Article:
Last month, the Express wrote about the firing of 21 possibly undocumented housekeepers in the wake of complaints about Woodfin Suites’ compliance with Emeryville’s living wage ordinance. An Alameda County judge ruled in early January that the workers be allowed to return to their jobs until the city investigates whether the firings were retaliatory. Now the hotel is locked in a legal battle with a city councilman and housekeeper supporter whom it accuses of threatening several hotel employees during a recent protest there.
On the evening of February 13, Emeryville City Councilman John Fricke, flanked by four union supporters, approached the reception desk of the Woodfin Suites Hotel with the intention of telling General Manager Hugh MacIntosh that firing the housekeepers remained a bad idea. According to sworn statements from three hotel employees, Fricke became irate after a receptionist informed him that he and his party, affiliated as they were with union protestors just outside the hotel, weren’t supposed to come inside. Fricke raised his voice, the statements say, and menacingly asked the receptionist if she was sure she wanted to tell a councilman that he wasn’t allowed in the building. In a letter to the city council, city manager, chief of police, and city attorney, MacIntosh says Fricke behaved in a “threatening and intimidating manner.”
Hotel management eventually filed an application in Alameda County Superior Court seeking a restraining order to keep Fricke at least 500 feet from the Woodfin. On Wednesday, Judge Winifred Smith denied the request.
For his part, Fricke denies raising his voice, and says that upon learning that both MacIntosh and his deputy were gone for the day, he handed over a business card and calmly exited the building. “The declarations signed by the Woodfin employees are not true,” he said. “It is troubling … that it seems that the hotel management has convinced these employees to sign these declarations under penalty of perjury.”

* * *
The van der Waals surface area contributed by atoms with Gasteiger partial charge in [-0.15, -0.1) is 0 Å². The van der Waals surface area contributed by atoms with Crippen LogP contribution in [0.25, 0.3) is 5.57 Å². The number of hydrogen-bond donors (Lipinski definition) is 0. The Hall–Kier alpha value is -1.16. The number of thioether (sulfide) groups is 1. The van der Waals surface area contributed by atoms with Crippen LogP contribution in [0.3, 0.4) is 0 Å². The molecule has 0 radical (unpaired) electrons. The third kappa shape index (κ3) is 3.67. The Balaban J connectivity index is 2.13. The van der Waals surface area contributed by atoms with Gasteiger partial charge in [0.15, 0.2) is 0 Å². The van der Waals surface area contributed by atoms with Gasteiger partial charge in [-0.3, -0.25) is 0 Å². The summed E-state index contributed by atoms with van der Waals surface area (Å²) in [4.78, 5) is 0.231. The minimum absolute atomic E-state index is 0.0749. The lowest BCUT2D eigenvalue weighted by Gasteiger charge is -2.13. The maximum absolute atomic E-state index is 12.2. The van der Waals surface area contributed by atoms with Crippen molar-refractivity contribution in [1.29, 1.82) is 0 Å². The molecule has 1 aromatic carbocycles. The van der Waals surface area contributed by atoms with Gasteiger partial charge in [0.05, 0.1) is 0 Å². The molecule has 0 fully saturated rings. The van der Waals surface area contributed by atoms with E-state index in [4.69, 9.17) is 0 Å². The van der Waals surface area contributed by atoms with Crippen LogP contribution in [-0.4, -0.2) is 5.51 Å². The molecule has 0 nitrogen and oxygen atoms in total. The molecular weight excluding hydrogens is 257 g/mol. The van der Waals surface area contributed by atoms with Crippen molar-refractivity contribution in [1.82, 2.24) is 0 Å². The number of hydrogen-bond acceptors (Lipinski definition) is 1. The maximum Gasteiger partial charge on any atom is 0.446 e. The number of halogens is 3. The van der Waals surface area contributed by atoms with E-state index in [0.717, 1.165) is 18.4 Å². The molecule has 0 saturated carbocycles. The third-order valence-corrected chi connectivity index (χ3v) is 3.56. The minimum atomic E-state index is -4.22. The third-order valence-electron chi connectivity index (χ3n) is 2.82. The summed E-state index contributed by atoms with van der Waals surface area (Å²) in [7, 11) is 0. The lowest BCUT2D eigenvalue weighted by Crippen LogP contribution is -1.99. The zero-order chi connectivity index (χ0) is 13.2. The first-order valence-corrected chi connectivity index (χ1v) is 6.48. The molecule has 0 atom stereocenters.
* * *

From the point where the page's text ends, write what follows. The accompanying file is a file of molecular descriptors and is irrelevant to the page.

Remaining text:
In an interesting turnabout, the hotel has asked the city to investigate the actions of Fricke, who has been a vocal proponent of the investigation into Woodfin’s attempt to fire the 21 housekeepers. Here is a copy of MacIntosh’s letter to the city:
This letter shall serve to inform you of a disturbing incident which took place on the evening of Tuesday February 13, 2007 in the main lobby of the Woodfin Suites Hotel, and which merits the immediate attention of the Emeryville city government. Specifically, on February 13, 2007, Councilmember Fricke acted in a threatening, harassing and wholly unprofessional manner toward several young employees of the Woodfin Suites Hotel.
At approximately 6:30 p.m. that evening, Mr. Fricke entered the front lobby of the hotel and approached the front desk. He was accompanied by two Union representatives later identified as Wendall Chin of the Central Labor Council of Alameda County and Barry Luboviski of the Building and Construction Trades Council of Alameda County, as well as at least one woman with a camera. The men claimed to be from the City Council and asked to speak with me regarding Measure C. The front desk agents on duty informed them I was not in the hotel at the time and asked how they could be of assistance. One of the men replied “we want to know why you’re firing these people.”
At that point, one of our young front desk agents, Ms. Raquel Recio, asked Mr. Fricke and his companions whether they were part of the protest that was going on at the time outside the hotel, and politely informed the group they were not supposed to be inside the hotel.
After Ms. Recio’s polite statements, several witnesses report Mr. Fricke became extremely aggressive and threatening to both Ms. Recio and the front desk supervisor, Mr. Minh Ngo. Mr. Fricke improperly invoked his title and his public office in a threatening and intimidating manner, and began rapidly questioning Ms. Recio and Mr. Ngo regarding Measure C. Among other things, Mr. Fricke demanded to know whether he could quote them on certain matters, whether employees were going to be fired, whether the hotel would “pay back the money it owes for housekeeping,” and whether the employees were aware people were going to get fired. He did not accept the employees’ protestations that they were not management personnel, but continued to harass and intimidate them for several minutes.